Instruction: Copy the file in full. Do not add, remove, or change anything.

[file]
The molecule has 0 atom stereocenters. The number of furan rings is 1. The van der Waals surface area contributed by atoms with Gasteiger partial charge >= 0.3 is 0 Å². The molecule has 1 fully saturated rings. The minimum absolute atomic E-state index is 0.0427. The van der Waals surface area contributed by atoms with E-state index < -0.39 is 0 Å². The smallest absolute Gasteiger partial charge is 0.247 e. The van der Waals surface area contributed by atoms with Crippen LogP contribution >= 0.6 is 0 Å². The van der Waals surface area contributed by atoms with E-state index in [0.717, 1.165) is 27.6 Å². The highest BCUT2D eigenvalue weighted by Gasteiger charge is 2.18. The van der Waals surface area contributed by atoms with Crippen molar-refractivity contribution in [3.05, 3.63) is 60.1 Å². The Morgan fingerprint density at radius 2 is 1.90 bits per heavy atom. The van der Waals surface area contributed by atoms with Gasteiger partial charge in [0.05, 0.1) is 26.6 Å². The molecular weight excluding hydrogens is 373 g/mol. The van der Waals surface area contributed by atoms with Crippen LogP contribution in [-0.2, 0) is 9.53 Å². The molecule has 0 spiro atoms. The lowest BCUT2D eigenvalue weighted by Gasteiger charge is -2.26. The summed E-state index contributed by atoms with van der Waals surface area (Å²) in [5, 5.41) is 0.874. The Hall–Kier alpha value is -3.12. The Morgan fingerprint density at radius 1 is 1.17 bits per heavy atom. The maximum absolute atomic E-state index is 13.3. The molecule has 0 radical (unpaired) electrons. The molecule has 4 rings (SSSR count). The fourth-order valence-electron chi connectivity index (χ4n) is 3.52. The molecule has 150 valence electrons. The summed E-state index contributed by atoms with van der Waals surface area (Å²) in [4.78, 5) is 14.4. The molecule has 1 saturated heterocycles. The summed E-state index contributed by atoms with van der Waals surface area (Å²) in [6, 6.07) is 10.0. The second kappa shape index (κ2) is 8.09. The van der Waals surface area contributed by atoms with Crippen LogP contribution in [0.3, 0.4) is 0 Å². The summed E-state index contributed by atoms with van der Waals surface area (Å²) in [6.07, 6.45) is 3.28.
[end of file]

The molecule has 0 atom stereocenters. The number of furan rings is 1. The van der Waals surface area contributed by atoms with Gasteiger partial charge >= 0.3 is 0 Å². The molecule has 1 fully saturated rings. The minimum absolute atomic E-state index is 0.0427. The van der Waals surface area contributed by atoms with E-state index < -0.39 is 0 Å². The smallest absolute Gasteiger partial charge is 0.247 e. The van der Waals surface area contributed by atoms with Crippen LogP contribution >= 0.6 is 0 Å². The van der Waals surface area contributed by atoms with E-state index in [0.717, 1.165) is 27.6 Å². The highest BCUT2D eigenvalue weighted by Gasteiger charge is 2.18. The van der Waals surface area contributed by atoms with Crippen molar-refractivity contribution in [3.05, 3.63) is 60.1 Å². The Morgan fingerprint density at radius 2 is 1.90 bits per heavy atom. The van der Waals surface area contributed by atoms with Gasteiger partial charge in [0.05, 0.1) is 26.6 Å². The molecular weight excluding hydrogens is 373 g/mol. The van der Waals surface area contributed by atoms with Crippen LogP contribution in [-0.2, 0) is 9.53 Å². The molecule has 0 spiro atoms. The lowest BCUT2D eigenvalue weighted by Gasteiger charge is -2.26. The summed E-state index contributed by atoms with van der Waals surface area (Å²) in [5, 5.41) is 0.874. The Hall–Kier alpha value is -3.12. The Morgan fingerprint density at radius 1 is 1.17 bits per heavy atom. The maximum absolute atomic E-state index is 13.3. The molecule has 0 radical (unpaired) electrons. The molecule has 4 rings (SSSR count). The fourth-order valence-electron chi connectivity index (χ4n) is 3.52. The molecule has 150 valence electrons. The summed E-state index contributed by atoms with van der Waals surface area (Å²) in [4.78, 5) is 14.4. The molecule has 1 saturated heterocycles. The summed E-state index contributed by atoms with van der Waals surface area (Å²) in [6, 6.07) is 10.0. The second kappa shape index (κ2) is 8.09. The van der Waals surface area contributed by atoms with Crippen LogP contribution in [0.3, 0.4) is 0 Å². The summed E-state index contributed by atoms with van der Waals surface area (Å²) in [6.07, 6.45) is 3.28.